Jay Gould's Daughter

Anna Gould

Here's one version of a classic railroad song. I got it from Pete Seeger. It has been around in many other variations such as Charlie Poole's "Milwaukee Blues" recorded in the twenties.

Jay Gould, the famous railroad magnet, had two daughters. The youngest, Anna, was known for her lavish spending, extravagant dressing and social climbing. She spent a fortune chasing after a husband of European nobility and finally landed one, Count Boniface De Castellane, whom she wed in 1895. Anna's huge wardrobe and dazzling jewelry collection were described in great detail in the press at the time.

So, Anna is probably the daughter who inspired the song, rather than her elder sister Helen, who was a highly regarded philanthropist.


Hellen, the good sister.

Early in the morning it begin to rain.
'Round the curve come a passenger train.
On the blinds was Hobo John.
He's a good old hobo, but he's dead and gone.
He’s dead and gone
He’s dead and gone
He's a good old hobo, but he's dead and gone.

Jay Gould's daughter said before she died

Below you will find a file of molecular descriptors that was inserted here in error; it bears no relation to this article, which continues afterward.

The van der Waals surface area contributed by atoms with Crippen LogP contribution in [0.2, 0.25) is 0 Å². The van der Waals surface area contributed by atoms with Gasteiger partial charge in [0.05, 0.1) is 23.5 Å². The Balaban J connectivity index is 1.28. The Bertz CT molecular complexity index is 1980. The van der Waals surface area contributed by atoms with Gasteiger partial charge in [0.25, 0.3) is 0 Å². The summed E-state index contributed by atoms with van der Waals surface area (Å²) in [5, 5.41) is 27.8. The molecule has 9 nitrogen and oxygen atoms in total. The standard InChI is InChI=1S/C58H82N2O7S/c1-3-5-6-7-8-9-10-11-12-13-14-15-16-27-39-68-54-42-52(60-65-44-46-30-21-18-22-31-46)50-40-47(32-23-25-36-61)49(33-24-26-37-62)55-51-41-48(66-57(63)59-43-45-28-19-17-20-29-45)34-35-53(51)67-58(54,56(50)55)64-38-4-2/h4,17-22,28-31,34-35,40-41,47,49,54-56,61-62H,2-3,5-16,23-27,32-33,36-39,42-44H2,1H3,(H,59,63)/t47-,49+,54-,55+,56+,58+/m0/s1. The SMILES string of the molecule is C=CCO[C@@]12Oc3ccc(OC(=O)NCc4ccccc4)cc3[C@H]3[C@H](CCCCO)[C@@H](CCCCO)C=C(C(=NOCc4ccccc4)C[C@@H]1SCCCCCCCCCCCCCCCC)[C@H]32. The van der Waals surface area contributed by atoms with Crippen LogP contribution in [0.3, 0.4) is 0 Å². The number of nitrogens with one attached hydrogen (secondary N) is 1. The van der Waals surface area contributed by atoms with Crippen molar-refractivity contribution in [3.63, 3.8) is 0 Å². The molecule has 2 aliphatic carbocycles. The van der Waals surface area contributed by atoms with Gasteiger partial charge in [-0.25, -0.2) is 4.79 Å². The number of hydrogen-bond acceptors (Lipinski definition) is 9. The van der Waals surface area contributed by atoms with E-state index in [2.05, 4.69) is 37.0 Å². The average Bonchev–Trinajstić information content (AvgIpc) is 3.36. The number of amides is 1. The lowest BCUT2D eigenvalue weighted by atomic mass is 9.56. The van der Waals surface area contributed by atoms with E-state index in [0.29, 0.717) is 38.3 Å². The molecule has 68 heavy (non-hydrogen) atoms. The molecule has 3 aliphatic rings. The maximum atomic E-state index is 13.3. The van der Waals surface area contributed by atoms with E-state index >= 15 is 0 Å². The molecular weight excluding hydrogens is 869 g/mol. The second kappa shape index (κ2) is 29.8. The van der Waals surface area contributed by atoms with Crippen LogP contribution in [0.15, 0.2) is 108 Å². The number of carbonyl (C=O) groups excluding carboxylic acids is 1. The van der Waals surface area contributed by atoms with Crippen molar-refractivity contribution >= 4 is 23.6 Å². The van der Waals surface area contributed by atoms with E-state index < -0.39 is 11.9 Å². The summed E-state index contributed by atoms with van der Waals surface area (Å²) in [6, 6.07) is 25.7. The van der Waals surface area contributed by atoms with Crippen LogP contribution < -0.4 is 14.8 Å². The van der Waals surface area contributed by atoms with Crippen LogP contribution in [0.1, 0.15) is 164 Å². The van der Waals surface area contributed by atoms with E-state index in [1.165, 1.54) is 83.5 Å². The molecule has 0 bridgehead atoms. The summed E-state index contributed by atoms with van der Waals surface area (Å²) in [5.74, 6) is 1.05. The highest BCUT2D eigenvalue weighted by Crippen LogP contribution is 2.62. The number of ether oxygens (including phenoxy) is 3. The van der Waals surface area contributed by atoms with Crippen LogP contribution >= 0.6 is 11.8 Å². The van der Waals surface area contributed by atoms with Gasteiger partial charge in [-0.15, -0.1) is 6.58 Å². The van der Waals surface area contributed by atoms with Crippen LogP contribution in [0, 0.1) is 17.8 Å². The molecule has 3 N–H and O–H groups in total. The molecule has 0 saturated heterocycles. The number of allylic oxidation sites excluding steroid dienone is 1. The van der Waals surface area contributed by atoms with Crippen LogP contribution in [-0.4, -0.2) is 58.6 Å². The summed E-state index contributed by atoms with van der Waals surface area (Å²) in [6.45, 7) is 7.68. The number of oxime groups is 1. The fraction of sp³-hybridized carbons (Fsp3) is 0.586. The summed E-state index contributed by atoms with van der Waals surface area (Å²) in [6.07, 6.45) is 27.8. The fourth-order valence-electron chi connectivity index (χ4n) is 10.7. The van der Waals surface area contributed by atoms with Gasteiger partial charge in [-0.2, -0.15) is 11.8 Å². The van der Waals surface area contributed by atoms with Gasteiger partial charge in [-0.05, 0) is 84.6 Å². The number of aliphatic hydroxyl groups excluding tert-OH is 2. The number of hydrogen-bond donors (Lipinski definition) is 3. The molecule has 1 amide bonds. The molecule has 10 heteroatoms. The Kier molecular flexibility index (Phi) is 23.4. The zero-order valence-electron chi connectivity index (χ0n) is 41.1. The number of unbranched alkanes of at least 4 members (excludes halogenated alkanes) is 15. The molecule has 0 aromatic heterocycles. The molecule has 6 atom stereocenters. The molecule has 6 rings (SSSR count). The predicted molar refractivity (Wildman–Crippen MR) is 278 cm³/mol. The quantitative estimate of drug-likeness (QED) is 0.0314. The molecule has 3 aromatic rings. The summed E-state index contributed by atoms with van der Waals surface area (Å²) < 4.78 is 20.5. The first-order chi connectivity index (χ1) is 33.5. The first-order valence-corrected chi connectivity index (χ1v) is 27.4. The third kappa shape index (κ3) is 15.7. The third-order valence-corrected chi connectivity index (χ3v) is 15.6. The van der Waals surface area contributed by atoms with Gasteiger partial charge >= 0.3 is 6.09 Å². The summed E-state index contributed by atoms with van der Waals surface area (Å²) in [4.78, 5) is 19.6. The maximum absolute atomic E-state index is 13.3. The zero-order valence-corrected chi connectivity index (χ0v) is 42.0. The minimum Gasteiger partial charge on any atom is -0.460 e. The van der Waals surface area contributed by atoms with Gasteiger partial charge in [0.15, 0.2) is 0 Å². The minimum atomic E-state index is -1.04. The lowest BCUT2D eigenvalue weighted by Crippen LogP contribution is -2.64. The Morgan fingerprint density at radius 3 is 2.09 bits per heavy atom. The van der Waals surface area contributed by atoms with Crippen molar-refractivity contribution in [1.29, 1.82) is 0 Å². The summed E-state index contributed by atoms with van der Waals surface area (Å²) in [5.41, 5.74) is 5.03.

Papa, fix the blinds so the bums can't ride.
If ride they must, they got to ride the rod.
Let 'em put their trust in the hands of God.
In the hands of God. . .

Momma, momma, momma have your heard the news?
Daddy been killed on the CB&Q
Close your eyes darlin’, hold your breath
We’ll all draw a pension on your poppa’s death.
On your poppa’s death . . .

Jay Gould's daughter said, before she died,
There's two more trains I'd like to ride.
Jay Gould said, "Daughter, what can they be?"
The Southern Pacific and the Santa Fe.
The Santa Fe . . .

Jay Gould's daughter said, before she died,
There's two more drinks I'd like to try.
Jay Gould said, "Daughter what can they be?
They's a glass o' water and a cup o' tea.
A cup o' tea . . .

Charlie Snyder was a good engineer
Told his fireman not to fear
Pour on your water, boys, and shovel on your coal
Stick your head out the window, see the drivers roll
See the drivers roll . . .

P.S. Turned out that Count Boniface was an even more extravagant spender than Anna and a philanderer to boot. He practically drained the Gould fortune. Anna divorced him and married the Duke of Tallyrand who had enough of his own money to support Anna in the style to which she was accustomed. And they all lived happily ever after, well, except for the railway workers and the hobos.